A debris tube is about 6mm inside diameter so 0.3cm internal radius so, using
the pie-r-squared we get about 0.3square cms of pipe. Now 4000 cu cms per
second going through 0.3 sq cm must go at about 4000/0.3 about 12000 cms per
You're not sure what 12000cms/second is? 12000cm/sec is 120 meters/second so
Now when oxygen is 1.3 gram/litre at air pressure it gets to about 40grams/L at
30 bar. A pretty standard 15 grain airgun pellet is 1 gram and flies about the
Right so the last part of the equation is oxygen. For something you need to
breathe moment by moment every hour of your life oxygen is not your friend.
Do you remember the formula of gun powder? Charcoal, saltpetre and sulphur
wasn't it? You've got it. You are adding a good oxygen source (saltpetre) and a
catalyst (sulphur) to liberate the oxygen fast. This converts those brick
things you can never get to light on your barbie into the stuff Guy Fawkes
planned to blow up parliament with (Come back Guy Fawkes - your country needs
The final part of the review is using a gas-axe. I love that tool. An
Oxy-acetylene flame to heat a metal up, eg: steel, and then squeeze the lever
and dump huge amounts of extra oxygen into the flame. Steel burns beautifully
in pure oxygen.
Are you getting the idea? We have all the components of a very nasty incident.
Oxygen fires do happen on scuba gear, a boat was burnt out to the water line
not many years ago and its picture was well aired on the scuba forums at the
time. It is not my intention to end up in the obituary notices of the forums I
contribute too as burnt to death or blown up. That just lacks finesse.
Current limiting and Oxygen Cells
There is an awful lot of rubbish spouted on the internet about the galvanic
oxygen measuring cells we use in rebreathers and it makes you want to weep at
times. Instrumentation is my business. Making instruments that stay in
calibration and knowing when they won't is bread and butter.
OK. All galvanic oxygen cells current limit. Yes all of them. That is
how they work. A cell is a battery and a battery's chemistry has a predicted
voltage that is derived from the materials used. In theory they should give
that voltage from the day they are made except that one chemical that is part
of the planned reaction has been left out of the assembly. Oxygen.
Oxygen is one of the fuels of the cell so the more oxygen there is in the
equation the more electricity is generated. The chemistry sets the voltage and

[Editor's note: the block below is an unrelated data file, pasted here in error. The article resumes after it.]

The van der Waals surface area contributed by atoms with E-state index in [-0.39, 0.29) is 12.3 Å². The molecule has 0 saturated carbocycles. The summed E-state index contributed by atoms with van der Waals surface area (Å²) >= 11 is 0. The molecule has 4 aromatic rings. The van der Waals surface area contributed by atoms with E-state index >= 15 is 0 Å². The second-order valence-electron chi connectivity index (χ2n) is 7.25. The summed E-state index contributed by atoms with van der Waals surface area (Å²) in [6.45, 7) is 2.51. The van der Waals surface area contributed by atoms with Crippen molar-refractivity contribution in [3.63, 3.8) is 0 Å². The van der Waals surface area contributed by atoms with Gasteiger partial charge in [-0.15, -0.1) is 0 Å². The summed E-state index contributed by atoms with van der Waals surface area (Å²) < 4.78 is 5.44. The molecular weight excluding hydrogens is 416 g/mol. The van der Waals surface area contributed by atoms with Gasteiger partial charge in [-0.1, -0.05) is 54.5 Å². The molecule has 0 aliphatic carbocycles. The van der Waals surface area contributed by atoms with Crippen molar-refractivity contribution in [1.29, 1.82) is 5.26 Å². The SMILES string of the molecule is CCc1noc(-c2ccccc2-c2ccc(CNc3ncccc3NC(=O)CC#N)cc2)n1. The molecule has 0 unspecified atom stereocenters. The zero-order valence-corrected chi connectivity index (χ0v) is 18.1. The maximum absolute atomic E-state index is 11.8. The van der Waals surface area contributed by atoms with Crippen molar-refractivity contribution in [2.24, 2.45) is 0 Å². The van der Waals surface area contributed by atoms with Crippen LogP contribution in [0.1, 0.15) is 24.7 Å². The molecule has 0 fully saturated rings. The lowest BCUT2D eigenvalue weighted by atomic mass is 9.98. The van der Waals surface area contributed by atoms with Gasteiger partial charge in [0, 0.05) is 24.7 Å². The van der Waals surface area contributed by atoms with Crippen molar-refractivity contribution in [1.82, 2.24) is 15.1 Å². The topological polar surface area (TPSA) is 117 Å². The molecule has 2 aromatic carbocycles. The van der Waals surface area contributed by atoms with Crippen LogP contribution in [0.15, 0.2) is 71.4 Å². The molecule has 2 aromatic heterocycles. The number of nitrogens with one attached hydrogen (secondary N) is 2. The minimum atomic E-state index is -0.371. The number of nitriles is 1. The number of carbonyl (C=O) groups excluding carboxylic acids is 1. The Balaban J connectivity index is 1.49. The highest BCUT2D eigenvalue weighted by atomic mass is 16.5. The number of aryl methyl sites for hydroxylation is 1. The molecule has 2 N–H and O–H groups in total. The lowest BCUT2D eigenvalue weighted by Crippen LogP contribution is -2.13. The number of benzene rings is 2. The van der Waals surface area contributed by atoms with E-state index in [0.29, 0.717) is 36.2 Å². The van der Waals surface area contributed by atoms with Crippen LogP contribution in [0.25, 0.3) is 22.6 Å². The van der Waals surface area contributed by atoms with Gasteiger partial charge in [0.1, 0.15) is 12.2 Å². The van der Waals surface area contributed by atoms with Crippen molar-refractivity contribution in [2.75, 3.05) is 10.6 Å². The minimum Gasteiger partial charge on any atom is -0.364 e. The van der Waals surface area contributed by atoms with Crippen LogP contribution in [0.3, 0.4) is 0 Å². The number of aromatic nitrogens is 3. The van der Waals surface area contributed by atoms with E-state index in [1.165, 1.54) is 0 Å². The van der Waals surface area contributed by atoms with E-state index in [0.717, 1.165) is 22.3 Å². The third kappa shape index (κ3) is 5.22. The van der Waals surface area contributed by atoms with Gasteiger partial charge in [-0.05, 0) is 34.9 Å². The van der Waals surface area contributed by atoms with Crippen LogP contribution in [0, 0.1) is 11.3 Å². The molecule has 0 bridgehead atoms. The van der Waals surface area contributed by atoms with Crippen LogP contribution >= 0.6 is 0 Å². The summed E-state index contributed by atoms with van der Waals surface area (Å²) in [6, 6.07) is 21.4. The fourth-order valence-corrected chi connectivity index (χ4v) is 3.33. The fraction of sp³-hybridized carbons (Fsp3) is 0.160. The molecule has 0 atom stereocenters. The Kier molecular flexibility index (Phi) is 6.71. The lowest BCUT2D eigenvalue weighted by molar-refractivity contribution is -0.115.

the fuel, the quantity of oxygen available, sets how much current it can give.
If you put a circuit on the cell that draws current you can draw up to this
current but ask for more and, like putting too higher power bulb in your torch,
you don't get more and the voltage from the cell fades.
Look at the graphs. This is for a naked cell without the little circuit board
attached. These are V/I plots where volts are in millivolts vertically and
current is in micro-Amps horizontally. I am applying a greater and greater load
and watching the voltage and the current change. This has to be done slowly as
the cell takes time to settle to its new conditions, about six seconds.
The blue line is a cell in air. Notice how it starts at about
660mV when I am applying no significant load. As I try and take current from it
at first it drops to its 'working voltage' of about 500mV and then slopes in a
way that implies an internal resistance of about 700 ohms. Then it starts to
run into its current limit. It is clearly not going to give more than 120uA no
matter what I do.
Now the same cell but installed in the system shown on the right with the
Oxygen valve open and plotted in magenta. We have the same starting voltage and
the same working voltage but now the internal resistance looks like about
300 ohms and the current is limiting point is going to be about 550uA.
To make this work in a practical measuring cell they are wired into a quite low
value resistor which will always try to draw more current than the cell can
deliver and will drag the output voltage down. This limited current is sampled
by a second resistor so a voltage can be read and this has a temperature
compensating varistor/thermistor across it to make up for the fact that the
uncompensated cell is also quite a good thermometer. I have represented this by
the yellow line on the graph which is a V/I plot for a 100ohm resistor. The
output voltage readings for a given Oxygen ppO₂ will be based on the
point where the V/I plot for the cell intersects that line.
So in a specific pressure of oxygen the cell gets a certain density of fuel
so it can give a certain amount of current which we read as the output. The
problem comes when, due to age, the other components of the chemistry start to
become exhausted. The battery is going flat. Now a second factor is limiting
the current and, regardless of the oxygen, it will not provide more than a new
limit on current. There was always a limit like this but before it was the
equivalent of several bar of oxygen. To a rebreather user this becomes
significant when this new current limit starts to become comparable to the
oxygen readings we are expecting. The cell will now read correctly up to a
certain ppO₂ and then will give no more current regardless.
So what do we do? We want to be sure the cells are correctly controlling the
setpoint. So we need to know that they will detect that we are on or above the
maximum ppO₂ and stop the inject. We calibrate them at 1 bar of O₂
or there about and so if we inject oxygen at depth so the displays read 1.4 bar
or above we know that they are still working well enough. A cell becomes
dangerous when it gives a fictitiously low reading which may cause the system
to inject extra oxygen, boosting the loop oxygen fed to the diver higher and
Now this is why cells get 'used up' faster if we leave them in pure oxygen. The
other materials in the cell are being eaten up at five times the rate. It is